I especially appreciated the nuanced perspective on recent surges in ADHD diagnoses among American children. The chapter exploring “who you are and where you live” leaves no room for black-and-white arguments. A close read reveals no single truth: yes, accountability laws that defund failing schools are correlated with increased ADHD diagnoses, not to mention increased use of stimulant medication. Yes, diagnosis rates dropped when the carrots of Race to the Top replaced the sticks of No Child Left Behind. However, that data is open to interpretation, and while overdiagnosis is certainly possible, it doesn’t delegitimize ADHD.

This balanced presentation of facts won’t validate any battle cries, but it may be our best bet for responding to those extreme viewpoints. Like most issues, ADHD — and our knowledge of it — contains many gray areas. I found it impossible to maintain a bias while reading this book. Hinshaw and Ellison offer their own interpretations, but they also explain why certain areas remain gray. For example, sometimes ethical issues prevent the controlled studies that would answer some of the toughest questions.

That said, I struggled with the authors’ treatment of ADHD in women and girls: specifically, the suggestion that boys with ADHD outnumber girls two or two-and-a-half to one, with the gender gap closing by adulthood. But perhaps this is informed by my own experience as a girl who struggled from a very young age, suffering in increasing silence as I reached middle and high school.

I’ve also read conflicting information on some forms of behavior therapy for children. Specifically, my personal experience and research discourages the use of external rewards and punishment, sticker charts, etc. (For an excellent, concise illustration of this point, check out Vicki Hoefle’s Duct Tape Parenting.)

The authors do acknowledge this problem, saying “the difficulty for children is to maintain their progress [outside] the tightly managed environment.” I myself excelled in the structured environments of grade school, college, and family. Shedding these supports in my 20s, I had no capacity to cope with my ADHD as it affected my adult life.

In this behavior therapy chapter, the authors’ well-rounded approach becomes confusing. While it begins by offering behavior therapy as a possible substitute for medication, it ends by saying most of us really need both. This latter point is weakened by ambiguous language earlier on.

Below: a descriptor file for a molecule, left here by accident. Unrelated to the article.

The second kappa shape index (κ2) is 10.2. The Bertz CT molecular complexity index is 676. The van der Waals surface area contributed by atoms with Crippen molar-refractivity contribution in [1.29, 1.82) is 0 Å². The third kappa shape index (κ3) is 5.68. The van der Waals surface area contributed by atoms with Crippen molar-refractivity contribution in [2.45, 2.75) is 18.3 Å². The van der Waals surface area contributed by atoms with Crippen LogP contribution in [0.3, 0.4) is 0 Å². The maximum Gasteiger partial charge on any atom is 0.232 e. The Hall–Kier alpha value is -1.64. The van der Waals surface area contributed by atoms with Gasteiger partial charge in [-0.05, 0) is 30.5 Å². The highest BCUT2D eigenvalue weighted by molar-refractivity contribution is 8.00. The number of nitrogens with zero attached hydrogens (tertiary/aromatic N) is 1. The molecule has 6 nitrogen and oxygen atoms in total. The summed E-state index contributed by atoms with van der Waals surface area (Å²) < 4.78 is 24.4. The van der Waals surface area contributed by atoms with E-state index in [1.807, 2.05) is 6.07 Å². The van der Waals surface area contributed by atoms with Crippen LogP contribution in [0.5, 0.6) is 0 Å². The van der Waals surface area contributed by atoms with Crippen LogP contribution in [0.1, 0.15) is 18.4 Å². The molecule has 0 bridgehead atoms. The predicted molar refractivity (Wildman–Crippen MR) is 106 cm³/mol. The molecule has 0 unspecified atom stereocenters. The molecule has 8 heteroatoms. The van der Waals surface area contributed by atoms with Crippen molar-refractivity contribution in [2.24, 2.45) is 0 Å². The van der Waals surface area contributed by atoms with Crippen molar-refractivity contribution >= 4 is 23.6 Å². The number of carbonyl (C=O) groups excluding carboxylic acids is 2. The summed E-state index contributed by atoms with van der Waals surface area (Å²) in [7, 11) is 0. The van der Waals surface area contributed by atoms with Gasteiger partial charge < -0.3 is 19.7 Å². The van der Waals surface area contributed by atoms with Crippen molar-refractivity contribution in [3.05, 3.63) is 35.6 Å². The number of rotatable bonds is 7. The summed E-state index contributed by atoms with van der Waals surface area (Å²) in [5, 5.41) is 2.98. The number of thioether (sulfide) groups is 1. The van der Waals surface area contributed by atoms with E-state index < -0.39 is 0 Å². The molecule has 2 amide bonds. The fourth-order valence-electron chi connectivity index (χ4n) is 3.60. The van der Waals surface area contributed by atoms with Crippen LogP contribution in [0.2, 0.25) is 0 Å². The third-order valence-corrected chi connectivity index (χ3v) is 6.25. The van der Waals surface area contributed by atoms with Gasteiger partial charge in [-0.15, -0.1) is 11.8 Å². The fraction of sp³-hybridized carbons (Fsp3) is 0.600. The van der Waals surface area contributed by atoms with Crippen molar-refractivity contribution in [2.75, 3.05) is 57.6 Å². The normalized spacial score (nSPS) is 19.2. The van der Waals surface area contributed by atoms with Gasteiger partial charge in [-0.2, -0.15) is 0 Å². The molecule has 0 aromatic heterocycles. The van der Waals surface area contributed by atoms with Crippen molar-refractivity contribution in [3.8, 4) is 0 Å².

Overall, ADHD: What Everyone Needs to Know is an essential read for any educated consumer seeking ADHD diagnosis and treatment. The book focuses more on childhood ADHD than adult ADHD, but there’s enough general information to give both groups an excellent foundation. If you’re struggling with questions about your or a loved one’s ADHD — including your response to others’ unsolicited questions and opinions — this book is for you.


What does ADHD cost you?

cost of ADHDWhen we think about New Year’s resolutions, we imagine ways we’d like to improve. Things we promise ourselves we’ll do better this year than last.

But why?

Really, why do we want to change? Specifically?

Because it’s a good idea? Because we know we’re not perfect? Because our spouse asked us to?

Not good enough.

In my experience, change doesn’t happen when motivation to do so is abstract.

One of the most powerful agents of change for me — and the beginning of my journey toward proper ADHD treatment — was an exercise from Marilyn Paul’s It’s Hard to Make a Difference When You Can’t Find Your Keys. Paul (no relation to me) challenged readers to inventory the real costs of disorganization and personal ineffectiveness.

My list looked a little like this:

  • Money
    • Late fees on bills I forgot to pay (despite having enough money in the bank)
    • Lost interest on checks I forgot to deposit (or lost money entirely if the check was so old the bank wouldn’t take it)
  • Health (medical appointments I forgot to schedule)
  • Hobbies (never have/make time for them)
  • Piece of mind in relationships (anxiety, guilt, feeling others’ trust is misplaced)
  • Serenity (no calm, orderly place to retreat to in my home or office)
  • Social outlets (never have/make time for friends)
  • Personal and professional skill development
  • Long-distance friends and family (didn’t keep on top of correspondence)

When I took stock like this, my heart felt heavy. I feared I’d never reach my potential. Worse, others would see me as aloof, uncaring, disorganized, and irresponsible.

But it was kind of like the time I multiplied the cost of my daily latte habit over the course of a year: the process necessitated an “oh, s&$#” moment.

There’s a famous Maya Angelou quote, “do the best you can until you know better. Then when you know better, do better.”

It’s easy to brush off an overdraft fee here or lost check there. One failed friendship might have any number of explanations. But taken together, I couldn’t deny the pattern. My ADHD — though that’s not what I called it at the time — was costing me a fortune, in more ways than one.

And once I really knew better, I resolved to do better.

It’s been a long road, fraught with switchbacks and wrong turns, but I think I’m getting somewhere.

Have you ever tried to quantify the costs of ADHD? Has it helped keep you motivated, or just demoralized you? (I definitely experience both on a regular basis!)